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Nutritional Value Organic Vegetables Soil MattersWhen we blog about various veggies here at Golden Gate Organics, we do our fair share of research to provide accurate information about nutrient content in an effort to increase your attraction to these colorful, dietary wonders.

The truth is, if you’re purchasing veggies from local farmers, who use organic or biodynamic farming methods, and who focus on the quality of their soil – you shouldn’t ever need to spend another penny on vitamin or mineral supplements; you’ll get everything your body needs from the seasonal foods you eat.

But, here’s the thing: those “nutrient values” are a moving target of sorts. For example, in a recent post about the wonders of collard greens we stated a cooked cup of collards contains 250% of the RDA for Vitamin A. But whose cooked cup is that? Are the collards you get in your weekly veggie box equal to those found in the average grocery store? Or in the neighbor’s backyard garden?

Nutrient Values Vary Depending on How Your Veggies Are Grown

You see, who is growing your veggies – and how they grow those veggies, makes a tremendous difference in the nutritional values of the vegetables you eat. Case in point: The Tale of a Friendly Butternut Squash.

A recent post in Mother Earth News (a must-have subscription for those of you who love to garden, grow your own veggies and/or dream of creating a homestead), shares how different soil and growing conditions vastly altered the nutrients of butternut squash.

The “tester,” John Frank, works for International Ag Labs.  He made a point of gathering 29 different butternut squash from growers around the nation. The growers submitted information about their farming practices – from conventional to backyard organic.

The squash were each tested in a lab and compared with the current “nutrient values” for butternut squash as stated by the U.S. Department of Agriculture (USDA). Take a look below to see how vast the nutrient spread was between the lowest and highest scoring butternuts:

Nutrient                          Low Score                           USDA Level                        High Score

Protein (g)                           0.4                                         1.0                                           4.4

Calcium (mg)                       27                                           48                                           78

Phosphorous (mg)             23                                           33                                          166

Potassium (mg)                 282                                         352                                        1083

Magnesium (mg)                13                                            4                                             51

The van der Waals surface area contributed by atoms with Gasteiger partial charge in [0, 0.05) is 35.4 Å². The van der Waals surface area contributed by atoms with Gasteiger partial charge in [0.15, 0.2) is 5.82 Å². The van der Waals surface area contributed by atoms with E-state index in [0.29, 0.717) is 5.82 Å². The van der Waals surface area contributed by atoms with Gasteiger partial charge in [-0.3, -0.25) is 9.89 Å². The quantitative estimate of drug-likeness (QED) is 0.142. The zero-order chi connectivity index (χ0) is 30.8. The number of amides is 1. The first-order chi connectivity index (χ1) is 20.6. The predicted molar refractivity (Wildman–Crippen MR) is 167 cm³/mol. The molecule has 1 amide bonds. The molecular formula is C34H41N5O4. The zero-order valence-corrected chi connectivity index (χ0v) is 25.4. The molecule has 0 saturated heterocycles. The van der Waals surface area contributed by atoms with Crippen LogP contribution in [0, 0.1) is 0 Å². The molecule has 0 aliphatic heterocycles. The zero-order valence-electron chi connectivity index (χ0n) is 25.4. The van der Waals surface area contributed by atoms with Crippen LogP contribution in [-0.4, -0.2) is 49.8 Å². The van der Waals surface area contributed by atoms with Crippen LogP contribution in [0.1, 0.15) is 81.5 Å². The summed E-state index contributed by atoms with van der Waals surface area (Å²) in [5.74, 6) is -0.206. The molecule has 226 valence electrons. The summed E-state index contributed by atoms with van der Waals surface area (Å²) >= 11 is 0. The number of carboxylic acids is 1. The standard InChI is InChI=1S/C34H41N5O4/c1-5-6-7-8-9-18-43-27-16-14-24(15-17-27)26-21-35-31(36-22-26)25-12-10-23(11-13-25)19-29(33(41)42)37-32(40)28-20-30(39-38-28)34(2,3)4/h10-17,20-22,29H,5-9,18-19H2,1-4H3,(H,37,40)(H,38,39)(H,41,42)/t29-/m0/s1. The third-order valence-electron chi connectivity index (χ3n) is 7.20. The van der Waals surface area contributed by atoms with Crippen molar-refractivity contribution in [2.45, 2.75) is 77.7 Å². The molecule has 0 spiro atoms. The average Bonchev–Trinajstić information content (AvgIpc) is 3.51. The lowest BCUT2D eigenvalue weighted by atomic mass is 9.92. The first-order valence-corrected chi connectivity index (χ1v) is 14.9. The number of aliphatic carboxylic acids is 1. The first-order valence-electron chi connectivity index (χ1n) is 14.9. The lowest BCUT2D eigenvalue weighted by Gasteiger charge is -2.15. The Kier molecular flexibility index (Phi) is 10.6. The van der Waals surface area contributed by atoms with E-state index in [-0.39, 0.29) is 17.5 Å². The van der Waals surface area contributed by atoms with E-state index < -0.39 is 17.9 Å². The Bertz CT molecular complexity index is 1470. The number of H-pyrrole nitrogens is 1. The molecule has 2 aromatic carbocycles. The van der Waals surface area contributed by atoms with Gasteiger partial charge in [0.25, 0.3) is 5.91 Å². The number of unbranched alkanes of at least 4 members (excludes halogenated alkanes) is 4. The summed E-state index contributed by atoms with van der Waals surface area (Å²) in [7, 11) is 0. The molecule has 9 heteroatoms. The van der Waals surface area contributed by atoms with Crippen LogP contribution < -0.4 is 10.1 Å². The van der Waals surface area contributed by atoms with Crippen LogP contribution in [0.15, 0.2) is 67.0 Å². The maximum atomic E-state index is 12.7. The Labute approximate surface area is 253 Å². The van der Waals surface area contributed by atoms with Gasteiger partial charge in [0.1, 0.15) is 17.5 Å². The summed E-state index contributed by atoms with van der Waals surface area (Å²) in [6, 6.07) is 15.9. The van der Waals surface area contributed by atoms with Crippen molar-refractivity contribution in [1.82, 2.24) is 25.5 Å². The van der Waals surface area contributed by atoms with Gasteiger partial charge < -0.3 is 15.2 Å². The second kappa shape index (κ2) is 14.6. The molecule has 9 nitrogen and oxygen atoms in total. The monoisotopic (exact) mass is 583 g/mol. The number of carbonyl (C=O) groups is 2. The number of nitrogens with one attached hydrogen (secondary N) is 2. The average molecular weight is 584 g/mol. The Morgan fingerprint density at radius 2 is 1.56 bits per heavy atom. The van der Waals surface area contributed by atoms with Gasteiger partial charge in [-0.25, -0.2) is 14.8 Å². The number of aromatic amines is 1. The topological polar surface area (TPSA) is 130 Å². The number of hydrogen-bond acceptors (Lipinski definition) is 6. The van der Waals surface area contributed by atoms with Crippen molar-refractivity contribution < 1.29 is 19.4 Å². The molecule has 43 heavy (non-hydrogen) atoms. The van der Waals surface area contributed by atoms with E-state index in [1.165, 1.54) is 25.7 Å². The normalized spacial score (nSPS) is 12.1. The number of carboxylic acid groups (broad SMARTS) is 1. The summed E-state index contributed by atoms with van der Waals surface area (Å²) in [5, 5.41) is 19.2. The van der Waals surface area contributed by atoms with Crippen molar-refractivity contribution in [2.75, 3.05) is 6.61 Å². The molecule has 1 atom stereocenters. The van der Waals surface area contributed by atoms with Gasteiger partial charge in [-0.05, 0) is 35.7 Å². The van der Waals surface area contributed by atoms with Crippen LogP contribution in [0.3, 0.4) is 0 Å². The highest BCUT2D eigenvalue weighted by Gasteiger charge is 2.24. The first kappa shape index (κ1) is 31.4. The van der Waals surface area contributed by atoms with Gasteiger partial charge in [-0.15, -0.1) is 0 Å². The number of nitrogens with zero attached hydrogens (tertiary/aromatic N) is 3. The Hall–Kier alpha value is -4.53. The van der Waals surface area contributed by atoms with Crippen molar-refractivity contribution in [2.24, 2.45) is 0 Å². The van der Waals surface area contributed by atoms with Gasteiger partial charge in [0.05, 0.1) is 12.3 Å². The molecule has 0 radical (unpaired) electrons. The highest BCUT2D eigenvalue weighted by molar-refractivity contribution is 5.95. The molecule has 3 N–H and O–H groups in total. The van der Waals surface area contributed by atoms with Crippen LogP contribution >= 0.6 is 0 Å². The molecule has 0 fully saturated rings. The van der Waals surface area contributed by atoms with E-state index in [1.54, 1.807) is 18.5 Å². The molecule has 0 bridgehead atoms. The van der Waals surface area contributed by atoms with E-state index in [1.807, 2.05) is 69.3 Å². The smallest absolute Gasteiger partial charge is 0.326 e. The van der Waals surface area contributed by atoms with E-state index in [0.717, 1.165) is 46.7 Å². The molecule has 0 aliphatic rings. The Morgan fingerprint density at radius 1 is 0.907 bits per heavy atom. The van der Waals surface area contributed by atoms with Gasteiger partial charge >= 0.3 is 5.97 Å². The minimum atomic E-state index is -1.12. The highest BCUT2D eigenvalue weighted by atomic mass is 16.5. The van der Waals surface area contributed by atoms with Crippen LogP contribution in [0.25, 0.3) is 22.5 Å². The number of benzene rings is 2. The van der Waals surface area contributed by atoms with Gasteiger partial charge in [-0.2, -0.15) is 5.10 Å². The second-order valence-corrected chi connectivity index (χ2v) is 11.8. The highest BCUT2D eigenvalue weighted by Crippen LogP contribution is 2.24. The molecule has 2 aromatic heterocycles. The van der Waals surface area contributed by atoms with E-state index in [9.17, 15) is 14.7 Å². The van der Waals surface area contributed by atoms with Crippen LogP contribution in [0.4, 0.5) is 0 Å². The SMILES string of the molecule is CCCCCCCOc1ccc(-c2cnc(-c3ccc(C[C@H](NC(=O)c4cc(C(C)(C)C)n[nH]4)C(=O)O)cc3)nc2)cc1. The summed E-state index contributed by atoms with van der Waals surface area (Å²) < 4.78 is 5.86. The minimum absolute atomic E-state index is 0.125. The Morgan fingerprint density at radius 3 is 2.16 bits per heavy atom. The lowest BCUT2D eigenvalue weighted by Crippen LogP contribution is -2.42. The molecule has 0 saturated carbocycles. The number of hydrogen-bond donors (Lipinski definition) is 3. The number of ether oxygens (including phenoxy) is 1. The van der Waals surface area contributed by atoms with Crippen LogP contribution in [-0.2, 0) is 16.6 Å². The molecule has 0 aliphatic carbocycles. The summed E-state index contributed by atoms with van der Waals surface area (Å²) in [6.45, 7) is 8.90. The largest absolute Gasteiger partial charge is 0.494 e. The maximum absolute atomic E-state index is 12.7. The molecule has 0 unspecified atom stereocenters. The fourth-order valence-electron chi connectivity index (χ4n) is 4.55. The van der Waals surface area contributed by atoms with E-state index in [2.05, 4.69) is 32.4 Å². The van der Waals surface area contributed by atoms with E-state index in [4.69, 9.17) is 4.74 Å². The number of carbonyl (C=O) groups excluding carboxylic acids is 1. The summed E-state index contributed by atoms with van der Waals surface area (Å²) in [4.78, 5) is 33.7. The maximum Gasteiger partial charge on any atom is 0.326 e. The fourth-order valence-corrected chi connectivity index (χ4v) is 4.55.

While the spread might not seem that extreme at first glance, keep in mind that the squash with the highest nutrient content had three-times higher values than the lowest-scoring squash, and that phosphorous (the second most important mineral when it comes to healthy bones and teeth) was found in seven-times higher concentration in the highest-scoring squash than the lowest-scoring squash.

Organic is good and biodynamic is even better

What Mr. Frank learned was that while organic farming is good, biodynamic farming is even better. It’s not surprising that all of the highest scoring butternuts were grown organically, so was the lowest scoring squash. That goes to show that while subtracting herbicides and pesticides is Step One in a health farming culture, concentrating on soil quality is absolutely crucial.

The highest scoring squash was grown by Doris and Calvin Bey, owners of Harmony Gardens in Fayetteville, Arkansas. The Beys make it a priority to grow nutrient-rich veggies, and they do so by concentrating on healthy soil.

Your farmer’s soil is the food source for your food, so to speak. The nutrients and minerals in the soil are absorbed through plant roots and used to grow vibrant foliage and – hopefully – nutrient-rich vegetables and fruits. Nutrient-rich soil means minerals that are balanced correctly. It also means that the soil is alive with microbes, worms, and mycorrhizae (fungus)  – all of which work in the soil to keep it fertile and energized.

So, the next time you visit your farmer’s market, start asking questions about how they farm and – more specifically – inquire as to what they do to nurture nutrient-rich earth. What do they do to keep their soil alive and energized? Do they rotate crops? Do they let chickens and pigs naturally till and fertilize the soil? Are they composting? As the Beys see it, “Meeting minimum organic standards give no assurance that the produce will be nutrient-dense.”

Looking for organic veggies that are grown with an emphasis on nutrient rich products? Sign up for a weekly CSA box from Golden Gate Organics. Your veggies never tasted so good.